something in Sanscrit about Indra, a god who recovered the stolen cattle
of the gods, but here the scent is very cold, and the hound at fault,
though it seems that the Sanscrit hero was the sun personified, and that
he had horses of many colours, including red and white, which were always
feminine, as the horses in Gaelic stories are, and which had wings and
flew through the air. These were "Svankas," with beautiful steps. "Rohitas,"
red or brown; Gaelic horses are often described as "Seang," "Ruadh"; and
here seems to be a clue which is worth the attention of Eastern scholars.
There is a mermaid in the story, and
mermaids are mentioned in Irish, and in Arabic, and in Manks, and Italian:
men even assert that they have seen mermaids in the sea within the last
few years, amongst the Hebrides and off Plymouth.
There are creatures, Falcon, Wolf and
Lion. Two of them were natives within historic times, one is still; but
the third is a foreigner. There is an Otter, and a Sea Monster, and in
other tales, there are Bears and Doves, and other animals; but every one
of them, except the monster, is to be found on the road to the land where
Sanscrit was spoken, and all these, and many more, played their part in
popular tales elsewhere, while no real animal is ever mentioned which is
peculiar to lands out of the road which leads overland to India.
Nearly all these have Gaelic names, and
most of them are still living within a few days' journey of the Hebrides
under other names. I saw a live wolf from a diligence one fine morning in
Brittany, and I have seen bears in Scandinavia and in Germany. The only
far fetched animal is the Lion, and in another story a similar creature
appears as "Cu Seang." Here is a fresh scent for Sing is lion in India and
may once have meant lion in Gaelic; for though Leomhan is the word
now used, Seang is applied to anything slender and active. Shune is a dog
in Sanscrit, Siunnach a fox in Gaelic, and there are many other Gaelic
words which point to the "eastern origin of Celtic nations." The story
cannot have crossed the sea from the West. It is therefore probable that
it came from the East, for it is not of home growth, and the question is,
how did get to Barra?
It seems to have been known along a
certain track for many ages. It is possible that it came from the far East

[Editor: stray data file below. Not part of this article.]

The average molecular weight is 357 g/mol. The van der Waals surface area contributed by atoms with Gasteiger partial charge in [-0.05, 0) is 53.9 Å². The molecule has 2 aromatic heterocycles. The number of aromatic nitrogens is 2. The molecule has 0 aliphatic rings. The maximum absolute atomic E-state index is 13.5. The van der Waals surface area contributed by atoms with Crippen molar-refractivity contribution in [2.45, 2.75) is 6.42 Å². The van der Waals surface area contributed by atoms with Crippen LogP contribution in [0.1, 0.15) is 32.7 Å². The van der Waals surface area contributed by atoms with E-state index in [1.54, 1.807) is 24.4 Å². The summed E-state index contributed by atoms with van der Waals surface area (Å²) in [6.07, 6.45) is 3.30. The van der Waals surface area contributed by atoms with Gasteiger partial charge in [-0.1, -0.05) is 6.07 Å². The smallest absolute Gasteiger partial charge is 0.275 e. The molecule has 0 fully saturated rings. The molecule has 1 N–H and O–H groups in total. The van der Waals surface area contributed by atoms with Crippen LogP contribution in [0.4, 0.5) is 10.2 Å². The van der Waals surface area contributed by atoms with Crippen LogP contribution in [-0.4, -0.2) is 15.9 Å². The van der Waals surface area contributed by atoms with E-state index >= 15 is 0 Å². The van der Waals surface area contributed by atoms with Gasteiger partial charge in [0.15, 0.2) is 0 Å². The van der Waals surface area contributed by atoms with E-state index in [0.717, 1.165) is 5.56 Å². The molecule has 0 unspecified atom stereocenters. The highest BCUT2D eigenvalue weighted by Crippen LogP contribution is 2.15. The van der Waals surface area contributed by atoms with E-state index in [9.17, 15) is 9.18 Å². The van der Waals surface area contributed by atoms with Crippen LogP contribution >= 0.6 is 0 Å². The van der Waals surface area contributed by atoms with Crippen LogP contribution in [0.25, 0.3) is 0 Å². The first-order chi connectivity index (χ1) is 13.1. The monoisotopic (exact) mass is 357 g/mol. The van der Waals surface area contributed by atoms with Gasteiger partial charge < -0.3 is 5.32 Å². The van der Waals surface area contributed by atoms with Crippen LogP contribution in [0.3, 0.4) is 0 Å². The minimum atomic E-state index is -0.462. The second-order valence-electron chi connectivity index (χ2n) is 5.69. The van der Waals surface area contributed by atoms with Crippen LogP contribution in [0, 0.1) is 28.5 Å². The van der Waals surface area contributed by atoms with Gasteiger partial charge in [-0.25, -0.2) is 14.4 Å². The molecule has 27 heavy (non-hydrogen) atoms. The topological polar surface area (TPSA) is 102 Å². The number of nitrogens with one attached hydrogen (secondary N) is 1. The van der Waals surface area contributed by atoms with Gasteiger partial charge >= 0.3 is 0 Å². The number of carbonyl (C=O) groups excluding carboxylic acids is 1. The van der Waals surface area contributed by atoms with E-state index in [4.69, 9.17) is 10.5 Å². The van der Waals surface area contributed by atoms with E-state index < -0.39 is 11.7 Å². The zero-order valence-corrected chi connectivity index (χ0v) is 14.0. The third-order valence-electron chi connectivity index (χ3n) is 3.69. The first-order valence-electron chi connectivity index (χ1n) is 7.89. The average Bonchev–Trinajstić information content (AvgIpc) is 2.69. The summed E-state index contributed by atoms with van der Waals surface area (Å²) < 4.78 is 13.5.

with the people, and that it has survived ever since. It is hard to
account for it otherwise. Those who have most studied the subject so
account for popular tales elsewhere, and therefore, Donald Macphie's story
of the Sea-Maiden acquires an interest not all its own.
Much has been written, and said, and
discovered about the popular migrations which have poured from East to
West, and which are moving on still. Philology has mapped out the course
of the human stream, and here, in the mind of an old fisherman, unable to
read, or to speak any language but his own, is the end of a clue which
seems to join Iran and Eirinn; as a rafter in his hut may link him with
the Rocky Mountains.
Admit that this so-called fiction, and
others like it, may be traditions, which have existed from the
earliest of times, and every word and incident acquires an interest, for
it may lead to something else.
The story certainly grew in the mind of
man, as a tree grows from a seed, but when or where? It has certainly been
told in many languages. It is worth inquiring how many races have told it.
The incidents, like drift trees, have
been associated with people and events, as various as birds, fish,
alligators, walrusses, and men; mountain ranges, and ocean currents. They
have passed through the minds of Ovid and Donald Macphie. They have been
adorned by poets, painted by artists, consecrated by priests, - for St.
George is the patron saint of England; and now we find that which may have
sprung from some quarrel about a cow, and which has passed through so many
changes, dropping into forgetfulness in the mind of an old fisherman, and
surrounded with the ideas which belong to his every-day life. Ideas
differing from those of the people who first invented the story, as the
snow of the Rocky Mountains differs from peat-reek.